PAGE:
‘I have to win’: Steamboat’s Muhme, Reynolds dominate the western slope with new mindsets
STEAMBOAT SPRINGS — Most athletes feel odd in an empty gym devoid of fans and energy, but Ivan Reynolds thrives. He finds comfort in the fact that there are fewer eyes on him and less pressure.
“I think it’s great because there’s not a lot of people in the stands, I feel like I can perform better. I don’t get nervous,” he said. “I hated having my parents or family watch me because I was scared to disappoint them.”
With a lack of nerves, a newfound confidence, a little more muscle and a drive to finish his senior season strong, Reynolds has just one loss on his record this winter, paving a dominant path to regionals, and hopefully, state.
Sailors sophomore Cole Muhme is also on a dominant run, having yet to lose this winter with a 6-0 record.
Reynolds spent the summer working out and putting on nearly 20 pounds, moving up from the 152 weight class to the 170 weight class. Steamboat Springs head coach Jordan Bonifas thinks that strength provided Reynolds with more belief and conviction, feelings that have caught Reynolds off guard.
“I’m pretty surprised by how confident I am this year,” he admitted.
With that confidence, he knocked Soroco High School state qualifier Kody Logan on his back. Soroco and Steamboat opened the season at a Triangular at Hayden High School. Like Reynolds, Logan had packed on more muscle, moving from 152 to 170 since last winter. Reynolds wasn’t intimidated by the fact that Logan went to state the last two years. He went in and earned the first takedown. He seemed to stun the Ram, at least through the first period. Logan ended up winning by pin just 29 seconds into the second period.
“I knew he beat me in the past,” Reynolds said. “Knowing this guy’s been at state, I still want to show him that I’m a good wrestler and that I also improved, just tire him out.”
Aside from that honorable loss, the Sailor has won his other seven bouts, all by pin. Four of his falls were earned in the first period, three in less than a minute.
“His mindset is ’I’m just going to go out, I’m going to score as many points as possible,’ and I think that takes a lot of pressure off when you’re not worried about your opponent or if you’re going to lose,” Bonifas said. “He’s wrestling to win instead of wrestling not to lose.”
A third-generation wrestler
It’s understandable for Reynolds to be dedicated despite the strange and unpromised season. He’s a senior, this winter is all he’s got left. Looking at Muhme, it’s much harder to understand just how serious he takes the sport.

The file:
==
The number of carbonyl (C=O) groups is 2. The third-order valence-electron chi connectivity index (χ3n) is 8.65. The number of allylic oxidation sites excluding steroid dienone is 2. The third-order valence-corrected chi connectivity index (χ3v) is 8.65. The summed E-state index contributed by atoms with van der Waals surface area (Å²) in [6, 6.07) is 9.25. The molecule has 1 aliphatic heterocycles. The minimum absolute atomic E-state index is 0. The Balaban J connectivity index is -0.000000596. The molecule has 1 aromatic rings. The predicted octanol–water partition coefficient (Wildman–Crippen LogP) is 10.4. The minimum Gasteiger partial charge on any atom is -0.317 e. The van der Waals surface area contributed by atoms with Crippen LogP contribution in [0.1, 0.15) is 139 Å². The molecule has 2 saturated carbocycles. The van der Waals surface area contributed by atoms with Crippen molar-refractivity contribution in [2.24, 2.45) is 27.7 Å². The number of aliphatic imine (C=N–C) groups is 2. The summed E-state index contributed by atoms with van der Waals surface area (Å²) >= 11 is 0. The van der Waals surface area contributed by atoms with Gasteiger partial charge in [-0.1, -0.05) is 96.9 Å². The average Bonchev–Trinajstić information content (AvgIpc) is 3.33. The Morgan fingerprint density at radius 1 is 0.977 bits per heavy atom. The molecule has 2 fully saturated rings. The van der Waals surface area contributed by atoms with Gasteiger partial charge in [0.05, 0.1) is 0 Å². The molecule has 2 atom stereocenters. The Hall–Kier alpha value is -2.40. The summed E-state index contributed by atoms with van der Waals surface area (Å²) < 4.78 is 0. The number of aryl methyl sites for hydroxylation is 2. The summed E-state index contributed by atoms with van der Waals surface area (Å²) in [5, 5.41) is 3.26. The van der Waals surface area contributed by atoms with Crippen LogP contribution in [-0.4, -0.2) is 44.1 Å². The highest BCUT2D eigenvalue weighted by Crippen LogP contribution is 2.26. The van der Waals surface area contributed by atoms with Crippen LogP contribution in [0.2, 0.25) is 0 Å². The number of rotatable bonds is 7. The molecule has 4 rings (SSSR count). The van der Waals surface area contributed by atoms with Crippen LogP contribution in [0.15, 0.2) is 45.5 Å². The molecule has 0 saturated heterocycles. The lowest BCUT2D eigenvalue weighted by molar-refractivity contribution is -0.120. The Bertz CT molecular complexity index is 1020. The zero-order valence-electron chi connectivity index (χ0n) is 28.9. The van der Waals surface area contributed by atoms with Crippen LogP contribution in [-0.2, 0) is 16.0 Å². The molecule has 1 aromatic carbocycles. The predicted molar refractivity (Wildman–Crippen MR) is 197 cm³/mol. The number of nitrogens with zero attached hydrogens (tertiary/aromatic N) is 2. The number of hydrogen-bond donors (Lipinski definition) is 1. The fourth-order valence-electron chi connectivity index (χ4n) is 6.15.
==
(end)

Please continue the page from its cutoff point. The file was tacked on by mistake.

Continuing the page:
When the 113-pound sophomore gets prepared for a match, he looks like he’s about to avenge someone. His brow furrows, and he starts to pace. He walks up to the check-in table and smacks his legs, telling his muscles it’s time to perform.
He walks through the moves he wants to hit, what he’ll do right at the whistle, what he’ll do on top and what he has to do if he finds himself down. As he gets in the zone, there’s only thing on his mind.
“I have to win,” he said. “There’s no other option.”
While that seems like an intense attitude for an underclassmen, in wrestling years, Muhme is old. Not only has he been competing for 12 years, but he has generations of wrestling in his blood.
His grandfather, Jay Muhme, was a Colorado state champion in 1971. He also was a coach at Steamboat Springs High School in the early 2000’s, when his son and Cole’s father, Levi, was a wrestler. Levi was a state qualifier back when he was a Sailor, and Cole is hoping to keep that streak alive.
Cole has won all six of his matches by pin, the four most recent ones all coming in the first period, but the young Sailor isn’t raving about his performance this year.
“I’m doing OK,” he said. “I just need to work on a couple things, do some fine tuning before regionals.”
‘Hungry and humble’
As all athletes in every sport have to this year, the wrestlers have to take their success lightly. They’ve seen a small fraction of the wrestlers they typically would in a season. With no tournaments allowed and limited travel, the Sailors have seen mostly teams on the Western Slope.
Usually, the Sailors travel to larger tournaments that host dozens of teams where small town wrestlers can meet front range nemeses they will likely encounter at state. They’ve lacked that this year, so where they stand in the big picture is a little fuzzier than usual.
“I do think it’s awesome to be undefeated, but I just told them you have to stay hungry and humble,” Bonifas said. “There’s always going to be somebody that’s chasing them or better than them.”
Even with a limited idea of how Reynolds and Muhme stand compared to the rest of Colorado, the battles he’s seen from them this year have made him confident they can make it to the state tournament.
“I believe in every one of my guys, but those two especially,” Bonifas said. “The way they wrestle and the confidence they have, how hard they’re practicing and eager to win. I have my money on them, for sure.”
To reach Shelby Reardon, call 970-871-4253, email sreardon@SteamboatPilot.com or follow her on Twitter @ByShelbyReardon.
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HAYDEN — It’s been said by athletes and coaches alike that the Soroco-Hayden rivalry has dissipated in recent years.